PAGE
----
The highly leveraged company is one of the most exposed to consumer spending in my opinion. Applebee's has been built on the neighborhood eatery model and that is the segment most hit by rising unemployment. Although the company reported an operating profit of $0.34 a share last quarter, if you include the writedown of assets resulting from the merger, the loss would exceed $8 a share.

Dine Equity is selling Applebee's locations to pay down debt. Same-store sales were down 4% at Applebee's for the quarter. The venerable IHOP chain did better with a decline of just 1%. Interestingly the average check size at IHOP actually increased but there was a dropoff in the number of folks dropping in for pancakes and eggs. The book value of the company is negligible due to the extensive debt. The shares look very expensive to me at 18 times earnings and an EV/EBITDA ratio of 6.7.

Buffalo Wild Wings (Nasdaq:BWLD) has been a market darling of late. The stock has performed very well and has had strong same-store sales growth. This stock was not really on my radar screen until I noticed a recent change in the company's advertising.

The chain has long promoted itself very successfully as a great place to have a beer, watch the game and enjoy buffalo style chicken wings. Advertising was aimed at the young adult sports market. In the past few weeks the ads I have heard are aimed at drawing in the family market. There was even a spot for a children's coloring contest at a Lexington, Ky., location.

I suspect this may be a huge misstep on Buffalo Wild Wings apart. The two market segments simply do not mix well: I do not want to watch a game in a place with families and children, and when my kids were younger I would not consider taking them to a sports bar for chicken wings and soda pop.

A little deeper look tells me that this has turned into a momentum stock and is vulnerable to earnings shortfalls. This could be a problem as the cost of their core chicken wing product (21% of sales) has been soaring this year. The stock is priced for perfection at 27 times earnings, an EV/EBITDA ratio of 10 and 3.9 times book value. It is also worth noting that insiders have been persistent sellers of stock so far in 2009. It has been a favorite of momentum and growth investors this year, so caution is advised in establishing an outright short position in the stock.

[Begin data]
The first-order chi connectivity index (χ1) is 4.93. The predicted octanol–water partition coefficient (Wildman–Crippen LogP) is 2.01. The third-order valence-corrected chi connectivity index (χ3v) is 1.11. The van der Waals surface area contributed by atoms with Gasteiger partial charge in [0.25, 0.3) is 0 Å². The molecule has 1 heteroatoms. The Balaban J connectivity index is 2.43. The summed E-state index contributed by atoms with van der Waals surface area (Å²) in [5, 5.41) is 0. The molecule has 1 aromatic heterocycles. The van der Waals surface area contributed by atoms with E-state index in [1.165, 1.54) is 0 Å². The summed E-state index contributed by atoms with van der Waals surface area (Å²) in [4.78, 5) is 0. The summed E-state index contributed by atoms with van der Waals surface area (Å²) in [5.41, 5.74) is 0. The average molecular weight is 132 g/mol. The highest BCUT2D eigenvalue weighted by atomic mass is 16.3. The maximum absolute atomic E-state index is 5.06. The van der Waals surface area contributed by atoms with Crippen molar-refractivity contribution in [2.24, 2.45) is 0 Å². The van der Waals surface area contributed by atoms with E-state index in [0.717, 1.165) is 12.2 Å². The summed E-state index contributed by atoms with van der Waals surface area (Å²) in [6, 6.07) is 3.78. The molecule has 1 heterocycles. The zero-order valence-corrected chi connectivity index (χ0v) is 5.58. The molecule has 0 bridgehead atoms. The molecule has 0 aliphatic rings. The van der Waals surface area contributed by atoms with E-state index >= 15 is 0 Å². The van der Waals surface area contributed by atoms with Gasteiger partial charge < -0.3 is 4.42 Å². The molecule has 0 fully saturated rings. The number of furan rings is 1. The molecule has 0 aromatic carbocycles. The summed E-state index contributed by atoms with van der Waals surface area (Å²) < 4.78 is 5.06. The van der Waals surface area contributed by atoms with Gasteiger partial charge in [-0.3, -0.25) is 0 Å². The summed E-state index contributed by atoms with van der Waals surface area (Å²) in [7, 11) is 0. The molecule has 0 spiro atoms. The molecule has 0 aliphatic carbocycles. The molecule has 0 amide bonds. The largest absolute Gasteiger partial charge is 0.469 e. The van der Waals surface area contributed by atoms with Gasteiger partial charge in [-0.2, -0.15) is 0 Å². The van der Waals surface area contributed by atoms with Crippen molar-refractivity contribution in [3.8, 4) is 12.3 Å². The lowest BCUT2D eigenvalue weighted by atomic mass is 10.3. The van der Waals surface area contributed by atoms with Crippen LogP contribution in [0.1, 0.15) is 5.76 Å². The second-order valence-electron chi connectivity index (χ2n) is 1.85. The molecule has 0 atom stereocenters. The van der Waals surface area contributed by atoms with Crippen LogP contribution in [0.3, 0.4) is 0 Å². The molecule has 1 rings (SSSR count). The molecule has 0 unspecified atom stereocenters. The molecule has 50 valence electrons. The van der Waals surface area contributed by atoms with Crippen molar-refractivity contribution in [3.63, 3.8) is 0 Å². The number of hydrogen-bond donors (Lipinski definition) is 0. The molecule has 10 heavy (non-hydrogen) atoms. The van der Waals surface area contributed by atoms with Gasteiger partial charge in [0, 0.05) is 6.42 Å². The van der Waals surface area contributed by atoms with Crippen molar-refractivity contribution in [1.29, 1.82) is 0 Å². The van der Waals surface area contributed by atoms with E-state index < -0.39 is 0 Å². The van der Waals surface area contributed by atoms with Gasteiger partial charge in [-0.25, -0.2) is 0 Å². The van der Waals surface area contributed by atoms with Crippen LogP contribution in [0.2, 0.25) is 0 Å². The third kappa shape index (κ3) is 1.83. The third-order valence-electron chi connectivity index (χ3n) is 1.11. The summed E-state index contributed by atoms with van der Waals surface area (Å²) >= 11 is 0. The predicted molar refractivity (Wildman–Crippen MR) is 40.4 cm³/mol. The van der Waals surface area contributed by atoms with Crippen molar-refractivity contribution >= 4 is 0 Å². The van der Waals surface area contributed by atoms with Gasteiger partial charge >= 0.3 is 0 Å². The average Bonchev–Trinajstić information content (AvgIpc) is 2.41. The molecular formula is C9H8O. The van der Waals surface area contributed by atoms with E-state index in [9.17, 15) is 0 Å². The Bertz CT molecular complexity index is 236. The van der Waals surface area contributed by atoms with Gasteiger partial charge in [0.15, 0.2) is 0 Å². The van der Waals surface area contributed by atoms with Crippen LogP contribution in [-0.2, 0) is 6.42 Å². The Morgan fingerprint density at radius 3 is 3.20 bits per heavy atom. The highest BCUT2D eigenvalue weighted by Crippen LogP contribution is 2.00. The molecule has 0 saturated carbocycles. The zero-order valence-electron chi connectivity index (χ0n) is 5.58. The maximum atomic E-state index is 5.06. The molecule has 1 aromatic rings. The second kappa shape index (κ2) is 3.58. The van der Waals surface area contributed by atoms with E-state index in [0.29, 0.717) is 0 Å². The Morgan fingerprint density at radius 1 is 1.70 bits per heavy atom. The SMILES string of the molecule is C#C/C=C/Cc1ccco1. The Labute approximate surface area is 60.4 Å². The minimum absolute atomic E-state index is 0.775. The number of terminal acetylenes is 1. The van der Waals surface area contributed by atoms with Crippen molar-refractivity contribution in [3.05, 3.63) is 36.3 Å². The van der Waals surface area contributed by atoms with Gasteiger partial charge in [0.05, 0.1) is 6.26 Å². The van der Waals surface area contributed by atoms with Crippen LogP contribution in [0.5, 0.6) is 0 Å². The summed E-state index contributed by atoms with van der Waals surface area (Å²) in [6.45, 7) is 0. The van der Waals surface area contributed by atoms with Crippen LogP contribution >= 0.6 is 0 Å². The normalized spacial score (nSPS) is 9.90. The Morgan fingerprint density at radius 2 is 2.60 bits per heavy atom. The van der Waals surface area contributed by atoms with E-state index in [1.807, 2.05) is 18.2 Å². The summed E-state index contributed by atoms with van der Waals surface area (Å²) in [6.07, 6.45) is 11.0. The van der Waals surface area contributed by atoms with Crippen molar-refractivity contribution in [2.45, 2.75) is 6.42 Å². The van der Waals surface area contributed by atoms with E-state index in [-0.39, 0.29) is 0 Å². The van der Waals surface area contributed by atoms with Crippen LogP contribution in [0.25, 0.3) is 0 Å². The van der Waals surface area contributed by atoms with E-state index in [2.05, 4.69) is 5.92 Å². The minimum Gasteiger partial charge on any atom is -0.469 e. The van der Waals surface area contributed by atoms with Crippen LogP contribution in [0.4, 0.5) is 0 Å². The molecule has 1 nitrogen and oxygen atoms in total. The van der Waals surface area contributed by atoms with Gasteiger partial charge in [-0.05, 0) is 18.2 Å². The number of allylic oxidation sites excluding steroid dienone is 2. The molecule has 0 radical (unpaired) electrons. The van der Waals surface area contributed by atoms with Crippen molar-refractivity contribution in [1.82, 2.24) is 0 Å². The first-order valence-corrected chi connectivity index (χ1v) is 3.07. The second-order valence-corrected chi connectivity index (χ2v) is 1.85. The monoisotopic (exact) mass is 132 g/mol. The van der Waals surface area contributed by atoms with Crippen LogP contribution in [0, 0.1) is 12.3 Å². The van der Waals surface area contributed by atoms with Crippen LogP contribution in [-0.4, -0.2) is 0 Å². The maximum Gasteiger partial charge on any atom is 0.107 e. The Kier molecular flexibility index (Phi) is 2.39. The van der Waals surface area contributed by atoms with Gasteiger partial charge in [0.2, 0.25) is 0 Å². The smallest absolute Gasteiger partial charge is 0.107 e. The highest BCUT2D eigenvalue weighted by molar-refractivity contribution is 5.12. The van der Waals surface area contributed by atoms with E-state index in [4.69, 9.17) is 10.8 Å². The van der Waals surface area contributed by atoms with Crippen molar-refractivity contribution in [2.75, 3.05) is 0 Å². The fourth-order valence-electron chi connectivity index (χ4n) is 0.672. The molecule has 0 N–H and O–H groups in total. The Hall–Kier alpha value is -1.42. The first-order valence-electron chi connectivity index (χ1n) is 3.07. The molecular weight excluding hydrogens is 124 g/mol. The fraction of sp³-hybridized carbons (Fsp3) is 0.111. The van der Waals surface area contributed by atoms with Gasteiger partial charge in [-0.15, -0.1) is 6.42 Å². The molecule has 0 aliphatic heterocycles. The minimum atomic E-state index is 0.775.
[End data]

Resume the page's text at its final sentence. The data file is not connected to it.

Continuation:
Being long restaurant stocks right now implies a belief that the economy is going to get better sooner rather than later. While I see some signs that the decline may be starting to decelerate a bit, there is no evidence that economic recovery lurks around the corner.

Restaurant stocks will not fare well for the balance of the year, in my opinion. If I owned them after the recent run-up, I would be looking to sell them. Aggressive investors may well want to consider establishing either outright short sales or put-buying on the stocks. Chicken short-sellers like me should be able to find put spreads that allow us to limit our losses if we should be wrong.
¿ The biggest problem facing restaurants is that people who have lost their jobs or watched their 401ks vaporize are too scared to eat out. ¿ Many restaurant companies are beating earnings forecasts through controlling costs and shuttering operations, not because of a change in operating conditions. ¿ More aggressive investors may well want to consider establishing either outright short sales or put-buying on restaurant stocks.